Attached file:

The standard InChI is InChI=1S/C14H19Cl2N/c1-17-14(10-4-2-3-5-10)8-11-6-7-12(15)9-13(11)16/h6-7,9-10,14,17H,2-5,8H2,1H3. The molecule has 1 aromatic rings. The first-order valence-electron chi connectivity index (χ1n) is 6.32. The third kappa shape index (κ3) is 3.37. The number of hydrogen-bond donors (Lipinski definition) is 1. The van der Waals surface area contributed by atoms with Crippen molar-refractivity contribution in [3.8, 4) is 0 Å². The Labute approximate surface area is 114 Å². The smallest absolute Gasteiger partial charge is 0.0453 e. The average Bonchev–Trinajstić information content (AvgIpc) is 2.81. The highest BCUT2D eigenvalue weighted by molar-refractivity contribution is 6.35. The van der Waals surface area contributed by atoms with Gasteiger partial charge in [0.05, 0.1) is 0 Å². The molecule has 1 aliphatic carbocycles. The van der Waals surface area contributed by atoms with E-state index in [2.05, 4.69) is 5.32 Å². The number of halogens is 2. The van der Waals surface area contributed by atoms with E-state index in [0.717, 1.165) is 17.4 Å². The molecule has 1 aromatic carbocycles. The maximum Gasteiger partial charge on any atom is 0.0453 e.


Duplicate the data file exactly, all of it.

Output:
The standard InChI is InChI=1S/C14H19Cl2N/c1-17-14(10-4-2-3-5-10)8-11-6-7-12(15)9-13(11)16/h6-7,9-10,14,17H,2-5,8H2,1H3. The molecule has 1 aromatic rings. The first-order valence-electron chi connectivity index (χ1n) is 6.32. The third kappa shape index (κ3) is 3.37. The number of hydrogen-bond donors (Lipinski definition) is 1. The van der Waals surface area contributed by atoms with Crippen molar-refractivity contribution in [3.8, 4) is 0 Å². The Labute approximate surface area is 114 Å². The smallest absolute Gasteiger partial charge is 0.0453 e. The average Bonchev–Trinajstić information content (AvgIpc) is 2.81. The highest BCUT2D eigenvalue weighted by molar-refractivity contribution is 6.35. The van der Waals surface area contributed by atoms with Gasteiger partial charge in [0.05, 0.1) is 0 Å². The molecule has 1 aliphatic carbocycles. The van der Waals surface area contributed by atoms with E-state index in [2.05, 4.69) is 5.32 Å². The number of halogens is 2. The van der Waals surface area contributed by atoms with E-state index in [0.717, 1.165) is 17.4 Å². The molecule has 1 aromatic carbocycles. The maximum Gasteiger partial charge on any atom is 0.0453 e.